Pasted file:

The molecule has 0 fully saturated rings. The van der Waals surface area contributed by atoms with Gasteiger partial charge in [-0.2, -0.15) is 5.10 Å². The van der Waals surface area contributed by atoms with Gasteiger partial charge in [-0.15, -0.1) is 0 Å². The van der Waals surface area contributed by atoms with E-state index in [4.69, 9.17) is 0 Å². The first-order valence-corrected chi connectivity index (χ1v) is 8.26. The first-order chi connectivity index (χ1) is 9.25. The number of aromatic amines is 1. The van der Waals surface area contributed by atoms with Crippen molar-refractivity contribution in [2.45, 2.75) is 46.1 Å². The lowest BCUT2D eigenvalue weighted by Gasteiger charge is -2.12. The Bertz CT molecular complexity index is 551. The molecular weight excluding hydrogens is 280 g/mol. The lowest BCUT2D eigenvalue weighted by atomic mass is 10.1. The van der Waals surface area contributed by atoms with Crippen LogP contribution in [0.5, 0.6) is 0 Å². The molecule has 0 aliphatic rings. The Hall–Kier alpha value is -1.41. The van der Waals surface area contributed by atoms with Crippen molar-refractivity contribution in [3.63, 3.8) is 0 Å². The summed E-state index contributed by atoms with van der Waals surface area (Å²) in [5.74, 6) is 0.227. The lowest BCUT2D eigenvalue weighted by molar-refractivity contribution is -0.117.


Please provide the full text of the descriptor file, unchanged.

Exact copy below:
The molecule has 0 fully saturated rings. The van der Waals surface area contributed by atoms with Gasteiger partial charge in [-0.2, -0.15) is 5.10 Å². The van der Waals surface area contributed by atoms with Gasteiger partial charge in [-0.15, -0.1) is 0 Å². The van der Waals surface area contributed by atoms with E-state index in [4.69, 9.17) is 0 Å². The first-order valence-corrected chi connectivity index (χ1v) is 8.26. The first-order chi connectivity index (χ1) is 9.25. The number of aromatic amines is 1. The van der Waals surface area contributed by atoms with Crippen molar-refractivity contribution in [2.45, 2.75) is 46.1 Å². The lowest BCUT2D eigenvalue weighted by Gasteiger charge is -2.12. The Bertz CT molecular complexity index is 551. The molecular weight excluding hydrogens is 280 g/mol. The lowest BCUT2D eigenvalue weighted by atomic mass is 10.1. The van der Waals surface area contributed by atoms with Crippen LogP contribution in [0.5, 0.6) is 0 Å². The molecule has 0 aliphatic rings. The Hall–Kier alpha value is -1.41. The van der Waals surface area contributed by atoms with Crippen molar-refractivity contribution in [3.63, 3.8) is 0 Å². The summed E-state index contributed by atoms with van der Waals surface area (Å²) in [5.74, 6) is 0.227. The lowest BCUT2D eigenvalue weighted by molar-refractivity contribution is -0.117.